The yoga philosophy aims to liberate individuals from this cycle of suffering. Five types of sorrow—Avidya (ignorance), Asmita (ego), Raga (attachment), Dvesha (aversion), and Abhinivesh (fear of death)—entangle individuals in the web of existence. Discriminative knowledge, born of self-awareness and understanding, creates a clear demarcation between the individual and nature. Ultimately, yoga philosophy strives to restrain the tendencies of the mind and guide individuals toward the state of spiritual realization.
Pratyahara (Control of the Senses)
Pratyahara, the fifth limb of Ashtanga Yoga, involves the formidable task of gaining mastery over one’s senses. In this stage, the senses relinquish their attachment to external objects and turn inward, directing their focus toward the mind. Achieving Pratyahara is a significant challenge, as it demands a profound level of self-control.
Dharana, the sixth limb, entails concentrating the mind on a chosen object or point of focus. This could be the tip of one’s nose, a deity, the Sun, or any other specific focal point. During Dharana, the mind is likened to the tip of a burning incense stick in a windless space—a state of intense concentration where distractions are minimized.
Dhyana follows meditation and involves the continuous contemplation of the chosen subject. In this stage, a continuous stream of thoughts related to the object of focus flows through the mind. Dhyana deepens one’s understanding and knowledge of the subject, fostering a profound connection between the practitioner and the chosen focal point.
Samadhi, the eighth and final limb, signifies the pinnacle of yoga practice. In this stage, the mind becomes completely absorbed in the chosen object or subject, transcending its own existence. While meditation maintains a separation between the mind and the object, in Samadhi, the two merge into one.
During Samadhi, the practitioner severs their connection with the external world, achieving a state of profound mental clarity and freedom from mental disturbances. This state represents the ultimate goal of human life—a state of oneness and spiritual realization. Among the mentioned practices, the first five—Yama, Niyama, Asana, Pranayama, and Pratyahara—are regarded as external means, while the last three—Dharana, Dhyana, and Samadhi—are internal means.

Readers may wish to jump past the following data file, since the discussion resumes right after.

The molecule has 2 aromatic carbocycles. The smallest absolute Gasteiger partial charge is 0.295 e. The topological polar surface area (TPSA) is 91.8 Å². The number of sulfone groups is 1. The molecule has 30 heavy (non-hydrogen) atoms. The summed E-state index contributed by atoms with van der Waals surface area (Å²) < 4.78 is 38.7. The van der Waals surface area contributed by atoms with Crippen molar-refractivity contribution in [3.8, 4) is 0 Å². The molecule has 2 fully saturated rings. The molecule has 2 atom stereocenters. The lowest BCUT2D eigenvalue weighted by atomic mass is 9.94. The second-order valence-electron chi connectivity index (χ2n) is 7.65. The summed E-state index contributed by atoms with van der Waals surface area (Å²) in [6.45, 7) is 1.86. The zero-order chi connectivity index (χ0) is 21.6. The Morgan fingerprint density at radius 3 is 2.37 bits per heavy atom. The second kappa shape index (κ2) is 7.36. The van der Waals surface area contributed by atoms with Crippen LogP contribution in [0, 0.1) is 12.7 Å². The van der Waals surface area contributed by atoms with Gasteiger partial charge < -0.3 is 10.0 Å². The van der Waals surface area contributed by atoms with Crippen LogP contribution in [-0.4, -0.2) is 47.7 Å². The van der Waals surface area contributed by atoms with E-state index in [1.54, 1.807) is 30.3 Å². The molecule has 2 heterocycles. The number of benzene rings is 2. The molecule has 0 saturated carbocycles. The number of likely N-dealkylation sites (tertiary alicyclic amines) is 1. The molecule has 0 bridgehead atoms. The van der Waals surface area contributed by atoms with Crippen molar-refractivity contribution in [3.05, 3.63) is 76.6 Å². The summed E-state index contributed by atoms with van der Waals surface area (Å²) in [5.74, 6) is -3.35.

Understanding the Concept of God in Yoga Philosophy
Yoga philosophy acknowledges the existence of God. Patanjali, the founder of Yoga, portrays God as a distinct entity untouched by suffering, karma, results, intentions (sanskar), and more. This Divine being is perceived as eternal, omnipresent, omniscient, and omnipotent—a paragon of perfection. Ishwar (God) serves as a symbol of the Divine presence.
However, in Yoga philosophy, God is not considered the creator, sustainer, or destroyer of the universe. Instead, God plays a specific role in the spiritual journey. God’s function is to remove obstacles from the path of seekers, paving the way for spiritual growth. Yoga philosophy does not attribute human bondage or salvation directly to God but views God as a facilitator on the path to self-realization.
The Purpose of Human Life in Yoga Philosophy
The ultimate objective of human life, as viewed in Yoga philosophy, is not merely to merge with God but to disentangle the individual from the grasp of nature. While Yoga acknowledges the existence of God, it emphasizes the separation of humanity from the natural world. Yoga’s concept of God differs from that of other philosophies, as it doesn’t place a primary focus on achieving identity with the Divine.
Patanjali’s Yoga philosophy offers a significant method of spiritual discipline that finds a place in various Indian philosophies, with the exception of Charvaka. It serves as a practical guide for self-purification and self-control, directing individuals on the path to inner realization and liberation from the cycles of suffering and bondage.